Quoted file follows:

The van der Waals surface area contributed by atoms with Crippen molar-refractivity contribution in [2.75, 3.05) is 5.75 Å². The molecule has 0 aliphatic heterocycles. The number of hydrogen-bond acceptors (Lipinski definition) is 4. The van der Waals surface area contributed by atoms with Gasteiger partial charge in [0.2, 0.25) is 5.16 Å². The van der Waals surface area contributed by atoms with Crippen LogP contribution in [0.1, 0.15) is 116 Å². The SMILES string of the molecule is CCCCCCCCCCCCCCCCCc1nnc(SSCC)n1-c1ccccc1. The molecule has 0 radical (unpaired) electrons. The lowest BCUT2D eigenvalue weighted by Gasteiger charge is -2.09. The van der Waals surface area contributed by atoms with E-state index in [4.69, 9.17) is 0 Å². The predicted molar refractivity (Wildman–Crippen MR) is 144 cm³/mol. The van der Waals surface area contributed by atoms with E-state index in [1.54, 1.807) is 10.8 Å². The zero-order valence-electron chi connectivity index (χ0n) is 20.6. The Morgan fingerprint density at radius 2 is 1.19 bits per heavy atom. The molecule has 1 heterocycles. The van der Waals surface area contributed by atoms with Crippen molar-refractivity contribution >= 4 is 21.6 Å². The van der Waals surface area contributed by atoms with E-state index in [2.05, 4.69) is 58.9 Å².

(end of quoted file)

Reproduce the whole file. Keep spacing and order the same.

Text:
The van der Waals surface area contributed by atoms with Crippen molar-refractivity contribution in [2.75, 3.05) is 5.75 Å². The molecule has 0 aliphatic heterocycles. The number of hydrogen-bond acceptors (Lipinski definition) is 4. The van der Waals surface area contributed by atoms with Gasteiger partial charge in [0.2, 0.25) is 5.16 Å². The van der Waals surface area contributed by atoms with Crippen LogP contribution in [0.1, 0.15) is 116 Å². The SMILES string of the molecule is CCCCCCCCCCCCCCCCCc1nnc(SSCC)n1-c1ccccc1. The molecule has 0 radical (unpaired) electrons. The lowest BCUT2D eigenvalue weighted by Gasteiger charge is -2.09. The van der Waals surface area contributed by atoms with E-state index in [4.69, 9.17) is 0 Å². The predicted molar refractivity (Wildman–Crippen MR) is 144 cm³/mol. The van der Waals surface area contributed by atoms with E-state index in [1.54, 1.807) is 10.8 Å². The zero-order valence-electron chi connectivity index (χ0n) is 20.6. The Morgan fingerprint density at radius 2 is 1.19 bits per heavy atom. The molecule has 1 heterocycles. The van der Waals surface area contributed by atoms with Crippen molar-refractivity contribution >= 4 is 21.6 Å². The van der Waals surface area contributed by atoms with E-state index in [2.05, 4.69) is 58.9 Å².